PACAF establishing new intel-sharing mechanisms to enhance all-domain awareness with allies

Gen. Ken Wilsbach discussed this plan as a key element of the command’s new official strategy to guide operations through 2030.
Gen. Ken Wilsbach, Pacific Air Forces commander, and Gen Sang-hwa Jung, Republic of Korea Air Force Chief of Staff, discuss initiatives to strengthen trust and interoperability at the Air and Space Forces Association’s Air, Space and Cyber Conference in National Harbor, Maryland, Sept. 13. They planned for PACAF aircraft to participate in the Seoul International Aerospace and Defense Exhibition this October as a demonstration of US extended deterrence to aggression and commitment to regional stability. (U.S. Air Force photo by Master Sgt. Gena Armstrong)

NATIONAL HARBOR, Md. — The Pacific Air Forces component of U.S. Indo-Pacific Command is strategically entering into new information- and intelligence-sharing agreements and establishing new connection channels with multiple international partners to cooperatively strengthen their awareness across all warfare domains.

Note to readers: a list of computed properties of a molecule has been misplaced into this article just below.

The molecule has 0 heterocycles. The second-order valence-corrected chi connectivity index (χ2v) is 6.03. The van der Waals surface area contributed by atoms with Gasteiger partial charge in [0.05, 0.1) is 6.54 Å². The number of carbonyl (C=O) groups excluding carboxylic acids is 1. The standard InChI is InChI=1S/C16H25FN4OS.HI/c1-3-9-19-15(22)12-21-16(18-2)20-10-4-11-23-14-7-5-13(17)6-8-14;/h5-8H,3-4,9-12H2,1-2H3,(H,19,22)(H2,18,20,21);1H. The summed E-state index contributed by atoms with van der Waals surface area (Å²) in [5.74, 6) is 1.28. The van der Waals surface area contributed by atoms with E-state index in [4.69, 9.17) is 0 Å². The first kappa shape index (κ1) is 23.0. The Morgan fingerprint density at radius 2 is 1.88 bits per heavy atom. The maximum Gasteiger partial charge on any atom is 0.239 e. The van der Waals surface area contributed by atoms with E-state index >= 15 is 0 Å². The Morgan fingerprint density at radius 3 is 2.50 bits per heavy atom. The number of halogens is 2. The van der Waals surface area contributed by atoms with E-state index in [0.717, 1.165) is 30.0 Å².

PACAF chief Gen. Ken Wilsbach discussed this plan as a key element of the command’s new official strategy to guide operations through 2030. Notably, he emphasized how his team is prioritizing security in their pursuit of these new information-sharing arrangements and efforts.  

“The discussions are pretty easy. The papers are pretty easy. It’s the protection of the information that we want to be safeguarded — that, we have to ensure. And so that’s why things go fairly slowly, but we are kind of trying to come up with additional computer networks where we can work on [those] computer networks together,” Wilsbach told DefenseScoop during a media roundtable at AFA’s annual Air, Space and Cyber conference this week.